Universities are investing in their futures by redesigning and expanding their facilities in order to meet the needs of all their stakeholders. Not only are they combining functional practicality and forward-thinking design, but they are ensuring that their offering stays one step ahead of the competition too. However, when it comes to designing facilities, what thinking and feedback is involved, and how can universities ensure that their spaces are also fit for purpose?
The thought process
The first phase of Birmingham City University’s £3.5m STEAMhouse concept was completed earlier this year. The project has been in development for three years and will see the creation of a new creative innovation centre that will bring sole traders, start-ups and local businesses together with academics, artists and citizens.
The University wanted to create a space that promotes curiosity, openness, inventiveness and productivity. Commenting on the thought process behind the project, Alessandro Columbano, Senior Lecture and STEAMhouse Academic Coordinator at Birmingham City University, said: “Increasing maximum visibility to the street frontage, even though it is not directly open to the public, can still engage with the Digbeth area of Birmingham in a visual capacity, giving the street a new dynamic to it.
“Other ideas include opening up spaces to improve occasional encounters between the different users and encourage collaborations.”
DLA Design have been involved in Leeds Arts University’s current £22m building and facilities expansion project since 2014, working for about a year with the client to get a brief developed before starting on-site in 2017. The new extension is set to open in September this year, and Paul King, Project Architect believes that understanding how the space would be used was a key part of the project’s concept. He said: “For this project, it was very important for us to engage with academic staff in order to understand their pedagogy so that no area was left as dead space.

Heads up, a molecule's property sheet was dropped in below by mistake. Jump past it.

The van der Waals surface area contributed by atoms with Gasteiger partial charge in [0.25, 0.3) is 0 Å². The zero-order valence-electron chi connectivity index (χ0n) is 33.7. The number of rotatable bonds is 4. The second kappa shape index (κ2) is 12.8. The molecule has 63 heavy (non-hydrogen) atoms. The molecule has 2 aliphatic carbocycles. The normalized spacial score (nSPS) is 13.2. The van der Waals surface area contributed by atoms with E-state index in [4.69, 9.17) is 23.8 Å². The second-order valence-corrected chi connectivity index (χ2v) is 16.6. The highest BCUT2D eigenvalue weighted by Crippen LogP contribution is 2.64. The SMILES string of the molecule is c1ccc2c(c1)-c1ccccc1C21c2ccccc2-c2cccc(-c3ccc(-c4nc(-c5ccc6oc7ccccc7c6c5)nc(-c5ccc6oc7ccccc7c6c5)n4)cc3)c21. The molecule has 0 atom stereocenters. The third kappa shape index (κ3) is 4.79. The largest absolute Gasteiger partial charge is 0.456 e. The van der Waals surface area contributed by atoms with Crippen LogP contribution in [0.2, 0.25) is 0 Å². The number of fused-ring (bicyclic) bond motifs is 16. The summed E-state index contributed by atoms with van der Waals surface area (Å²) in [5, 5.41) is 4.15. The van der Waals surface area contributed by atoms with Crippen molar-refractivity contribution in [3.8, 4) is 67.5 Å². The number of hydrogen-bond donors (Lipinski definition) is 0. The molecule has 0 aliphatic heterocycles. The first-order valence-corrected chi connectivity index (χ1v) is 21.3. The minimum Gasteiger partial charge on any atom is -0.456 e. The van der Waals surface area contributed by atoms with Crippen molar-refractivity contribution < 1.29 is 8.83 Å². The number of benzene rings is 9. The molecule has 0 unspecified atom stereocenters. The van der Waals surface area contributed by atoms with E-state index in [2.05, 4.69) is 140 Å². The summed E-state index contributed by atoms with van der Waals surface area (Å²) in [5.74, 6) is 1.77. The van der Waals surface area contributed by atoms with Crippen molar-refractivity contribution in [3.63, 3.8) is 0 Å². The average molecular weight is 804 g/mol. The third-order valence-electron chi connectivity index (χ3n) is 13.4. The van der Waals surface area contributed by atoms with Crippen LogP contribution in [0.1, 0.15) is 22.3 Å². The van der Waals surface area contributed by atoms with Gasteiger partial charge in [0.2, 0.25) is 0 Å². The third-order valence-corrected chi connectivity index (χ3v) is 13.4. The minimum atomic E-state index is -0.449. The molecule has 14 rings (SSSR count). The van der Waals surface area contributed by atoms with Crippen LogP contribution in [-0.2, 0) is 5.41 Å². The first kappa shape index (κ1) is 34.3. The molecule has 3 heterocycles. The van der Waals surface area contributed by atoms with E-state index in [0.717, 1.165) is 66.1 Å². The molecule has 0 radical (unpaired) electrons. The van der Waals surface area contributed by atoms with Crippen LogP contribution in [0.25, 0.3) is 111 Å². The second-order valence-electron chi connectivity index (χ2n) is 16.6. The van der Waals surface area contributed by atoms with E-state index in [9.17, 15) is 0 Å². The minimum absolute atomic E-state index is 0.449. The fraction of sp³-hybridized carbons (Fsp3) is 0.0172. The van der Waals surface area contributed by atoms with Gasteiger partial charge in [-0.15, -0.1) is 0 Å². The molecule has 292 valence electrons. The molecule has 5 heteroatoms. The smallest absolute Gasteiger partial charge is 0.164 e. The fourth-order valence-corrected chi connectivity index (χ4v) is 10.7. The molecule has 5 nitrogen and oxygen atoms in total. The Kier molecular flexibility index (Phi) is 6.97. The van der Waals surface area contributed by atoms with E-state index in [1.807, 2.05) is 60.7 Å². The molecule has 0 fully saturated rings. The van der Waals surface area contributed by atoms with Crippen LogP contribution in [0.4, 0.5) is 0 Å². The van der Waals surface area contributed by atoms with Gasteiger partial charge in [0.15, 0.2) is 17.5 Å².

“The extension includes a series of spaces, as we wanted to create areas for students and staff to interact outside of teaching. In addition, the whole idea of the project was to be public facing, and big driver was to bring public into the gallery space and give students the opportunities to exhibit and perform.”
Design that’s fit for purpose
The University of Bath is currently building a major centre for evolution research. Named The Milner Centre for Evolution after Dr Jonathan Milner, who donated £5m towards its construction, it will feature offices, laboratories and a seminar room, and is expected to be completed later this year. As part of the design process, The Milner Centre’s Building Committee sought to understand how the building would be used to ensure that every aspect of the design flowed and that people could easily interact. Discussing their thoughts in more detail, Dr Nick Longrich, Senior Lecturer in Evolutionary Biology at the Milner Centre for Evolution, said: “One of our main inspirations was Pixar Studios, where all the shared spaces – meeting rooms, bathrooms, kitchens – are positioned centrally so that people have no choice but to run into each other every time they leave their office.
“Flexibility was also key. The needs of the building may change in 10, 20 or 50 years, so we tried to make the space as general-purpose as possible, to allow us to adapt as the needs of the group change.”
Being a specialist arts institution, there were some very specific criteria for the design of Leeds Arts University’s expansion project, which required the creation of some bespoke spaces. Commenting further, Graham Morley, Head of Estates, said: “The requirement of triple-height spaces for the film and photography studios had an influence on how levels and floors were constructed. The intention was to also create breakout circulation spaces for student interaction.
“Opportunities for repurposing and integrating adjoining existing spaces within the new-build scheme have also been taken. The new building has also been designed to support growth at the University and this will enable it to progress with its masterplan for the existing Blenheim Walk site.”